Why is Usher's poem included in "The Fall of the House of Usher"?

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Edgar Allen Poe includes a song sung by Usher in "The Fall of the House of Usher" as a literary device and as character development and as a plot device. The literary device is the literary technique of foreshadowing that predicts the ultimate sad end of Usher and the literal fall of the House of Usher. Without this device, the story would not have contained a needed clue suggesting its end; all surprise endings must be foreshadowed by clues hinting at the surprise.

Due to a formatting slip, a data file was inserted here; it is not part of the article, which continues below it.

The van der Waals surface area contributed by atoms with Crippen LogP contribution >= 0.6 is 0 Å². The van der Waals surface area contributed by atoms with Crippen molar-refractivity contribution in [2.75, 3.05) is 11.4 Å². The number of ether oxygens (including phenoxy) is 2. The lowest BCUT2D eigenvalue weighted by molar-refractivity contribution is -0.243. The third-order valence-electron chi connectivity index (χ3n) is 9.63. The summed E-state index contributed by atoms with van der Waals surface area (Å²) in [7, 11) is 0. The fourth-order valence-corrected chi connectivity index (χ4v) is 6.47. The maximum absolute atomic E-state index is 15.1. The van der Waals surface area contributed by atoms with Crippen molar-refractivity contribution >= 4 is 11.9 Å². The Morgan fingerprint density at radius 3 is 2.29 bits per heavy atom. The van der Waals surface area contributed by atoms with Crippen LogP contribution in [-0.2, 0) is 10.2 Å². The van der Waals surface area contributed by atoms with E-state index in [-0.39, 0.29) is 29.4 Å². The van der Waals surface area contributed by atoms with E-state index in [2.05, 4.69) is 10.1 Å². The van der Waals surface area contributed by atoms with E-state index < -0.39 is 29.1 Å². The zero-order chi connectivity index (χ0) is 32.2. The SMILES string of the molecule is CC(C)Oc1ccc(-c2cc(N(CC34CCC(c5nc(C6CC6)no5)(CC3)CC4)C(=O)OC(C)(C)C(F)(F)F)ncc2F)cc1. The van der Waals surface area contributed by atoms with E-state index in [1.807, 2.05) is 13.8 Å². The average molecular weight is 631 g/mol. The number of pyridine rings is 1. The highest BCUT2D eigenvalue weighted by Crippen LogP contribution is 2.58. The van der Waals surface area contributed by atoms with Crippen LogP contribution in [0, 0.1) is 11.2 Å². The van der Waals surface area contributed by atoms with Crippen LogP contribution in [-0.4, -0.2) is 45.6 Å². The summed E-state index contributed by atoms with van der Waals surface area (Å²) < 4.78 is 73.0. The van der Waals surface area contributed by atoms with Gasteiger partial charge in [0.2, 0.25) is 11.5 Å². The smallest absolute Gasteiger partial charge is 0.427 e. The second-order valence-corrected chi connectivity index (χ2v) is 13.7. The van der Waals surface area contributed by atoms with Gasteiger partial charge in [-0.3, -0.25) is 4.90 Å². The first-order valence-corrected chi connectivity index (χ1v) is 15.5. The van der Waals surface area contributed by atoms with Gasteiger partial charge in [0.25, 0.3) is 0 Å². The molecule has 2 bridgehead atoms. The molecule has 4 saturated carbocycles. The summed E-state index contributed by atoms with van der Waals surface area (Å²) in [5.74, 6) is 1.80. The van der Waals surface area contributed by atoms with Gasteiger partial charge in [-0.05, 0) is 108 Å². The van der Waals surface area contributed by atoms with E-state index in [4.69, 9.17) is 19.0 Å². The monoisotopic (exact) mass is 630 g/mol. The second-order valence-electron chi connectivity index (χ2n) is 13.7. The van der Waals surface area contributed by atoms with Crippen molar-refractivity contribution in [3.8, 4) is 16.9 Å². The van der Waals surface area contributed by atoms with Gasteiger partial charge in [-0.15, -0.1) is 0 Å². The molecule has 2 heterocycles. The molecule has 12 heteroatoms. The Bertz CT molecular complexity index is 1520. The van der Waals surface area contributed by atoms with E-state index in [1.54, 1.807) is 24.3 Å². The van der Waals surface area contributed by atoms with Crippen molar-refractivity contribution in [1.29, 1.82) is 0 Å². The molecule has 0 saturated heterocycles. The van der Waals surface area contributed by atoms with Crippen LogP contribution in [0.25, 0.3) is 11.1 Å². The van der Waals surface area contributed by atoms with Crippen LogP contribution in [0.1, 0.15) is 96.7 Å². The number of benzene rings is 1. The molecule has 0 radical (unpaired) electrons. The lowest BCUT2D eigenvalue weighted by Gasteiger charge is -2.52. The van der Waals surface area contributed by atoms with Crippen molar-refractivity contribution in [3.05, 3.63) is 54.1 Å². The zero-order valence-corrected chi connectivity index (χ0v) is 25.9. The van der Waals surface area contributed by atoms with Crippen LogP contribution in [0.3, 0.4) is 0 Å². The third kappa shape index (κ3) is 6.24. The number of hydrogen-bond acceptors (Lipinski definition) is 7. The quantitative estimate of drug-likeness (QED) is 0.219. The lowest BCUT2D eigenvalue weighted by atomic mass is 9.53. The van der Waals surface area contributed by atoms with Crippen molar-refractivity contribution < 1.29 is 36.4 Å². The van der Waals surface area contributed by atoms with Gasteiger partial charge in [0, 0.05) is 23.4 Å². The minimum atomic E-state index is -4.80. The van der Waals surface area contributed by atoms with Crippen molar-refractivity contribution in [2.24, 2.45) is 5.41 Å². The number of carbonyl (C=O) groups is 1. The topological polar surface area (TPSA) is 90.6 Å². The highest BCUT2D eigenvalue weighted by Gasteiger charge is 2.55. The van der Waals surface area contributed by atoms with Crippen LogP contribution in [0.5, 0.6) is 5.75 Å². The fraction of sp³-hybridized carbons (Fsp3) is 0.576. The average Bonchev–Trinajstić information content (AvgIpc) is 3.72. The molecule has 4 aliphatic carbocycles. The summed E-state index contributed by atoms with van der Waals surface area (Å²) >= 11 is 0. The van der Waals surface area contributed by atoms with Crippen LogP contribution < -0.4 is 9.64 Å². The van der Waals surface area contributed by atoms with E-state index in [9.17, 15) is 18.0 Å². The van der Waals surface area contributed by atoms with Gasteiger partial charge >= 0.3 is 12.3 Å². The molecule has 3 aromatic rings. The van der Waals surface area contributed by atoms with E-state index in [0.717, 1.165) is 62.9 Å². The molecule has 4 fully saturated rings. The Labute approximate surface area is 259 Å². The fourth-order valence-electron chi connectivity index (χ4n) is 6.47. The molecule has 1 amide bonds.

The character development shows the seed of the derangement of Usher's mind and reveals to the narrator and, at the same time, to the reader that Usher is losing his mind: "the tottering of his lofty reason upon her throne." This expression equates sanity with "lofty reason," regulating thoughts and perceptions as a monarch on a "throne." Thus to say that there is a "tottering" suggests that sanity is being overwhelmed by the loss of sanity.

The plot device, a literary element, represented by the inclusion of the song/poem is conflict development. The condition of Usher's mind and the root causes are critical to establishing the conflict. Further, the poem sled to a discussion of the sentience of vegetable matter, i.e., plants, that proves critical to the dramatic complicating events following Madelins's death.

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